Health Coach Association of North America
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How to Become a Relaxation Therapist

Here's the Truth about Relaxation Therapy:

If you're already certified as a coach or specialist in:

acupressure, aromatherapy or reflexology,

bioenergetics, biofeedback, bioresonance, light therapy, neurofeedback, neurotherapy, sound therapy or stress management,

or licensed as a spiritual coach, healer or health coach,

you already have the required training to be a Certified Relaxation Therapist.

What Relaxation Therapists Do

Relaxation Therapists teach their clients how to use techniques like One Deep Breath, Progressive Relaxation and other deep breathing relaxation techniques.

Relaxation Therapists empower their clients to make their own decisions using applied kinesiology techniques like dowsing, finger pull, lean, looped fingers, pendulums, thumbs up and similar empowering techniques.

Relaxation Therapists teach their clients how to use essential oils, homeopathics, spiritual elixirs, tonics and similar substances to help them relax.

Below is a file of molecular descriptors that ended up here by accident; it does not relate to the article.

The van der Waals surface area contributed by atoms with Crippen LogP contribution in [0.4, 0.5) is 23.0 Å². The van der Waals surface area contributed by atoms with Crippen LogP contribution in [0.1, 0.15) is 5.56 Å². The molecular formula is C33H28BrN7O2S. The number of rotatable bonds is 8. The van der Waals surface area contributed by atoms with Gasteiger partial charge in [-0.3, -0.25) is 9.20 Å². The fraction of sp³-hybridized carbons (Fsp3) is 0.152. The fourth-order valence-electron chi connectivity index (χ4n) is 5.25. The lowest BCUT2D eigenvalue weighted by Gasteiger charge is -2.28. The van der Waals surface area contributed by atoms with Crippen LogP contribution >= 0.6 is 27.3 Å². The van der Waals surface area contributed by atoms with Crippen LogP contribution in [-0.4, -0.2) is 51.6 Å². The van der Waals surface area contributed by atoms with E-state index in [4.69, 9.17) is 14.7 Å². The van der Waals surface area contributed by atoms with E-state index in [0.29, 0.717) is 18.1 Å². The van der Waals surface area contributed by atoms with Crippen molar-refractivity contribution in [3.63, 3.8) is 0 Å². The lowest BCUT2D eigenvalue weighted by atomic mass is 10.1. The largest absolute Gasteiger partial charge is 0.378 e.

Relaxation Therapists use stress management tools and techniques to teach their clients how to relax.

Relaxation Therapists use quantum feedback and similar interventions to help their clients relax.

Professional and General Liability Insurance

Self-employed Relaxation Therapists pay $129.00 per year as a member of either the Aromatherapy and Essential Oils Education Association (PHAOA) or (HCANA).

Relaxation Therapists employed by a company or individual pay only $68.00 a year.

You may be employed by a company you own if you receive a W-2 each year. As a new employee you will receive a 50% discount from this price for the first year. See IPX Services to learn how to do this for yourself.

If this is What You Want to Do

To our knowledge, at the present time there is only one fully accredited certification board offering certification in relaxation therapy. We will add any other boards then they become fully accredited.

In the meantime non-accredited boards should be avoided because license boards and federal agencies do not recognize them. In the industry, such non-accredited certification boards are labeled as probable "paper mills."

Read a List of Known Paper Mills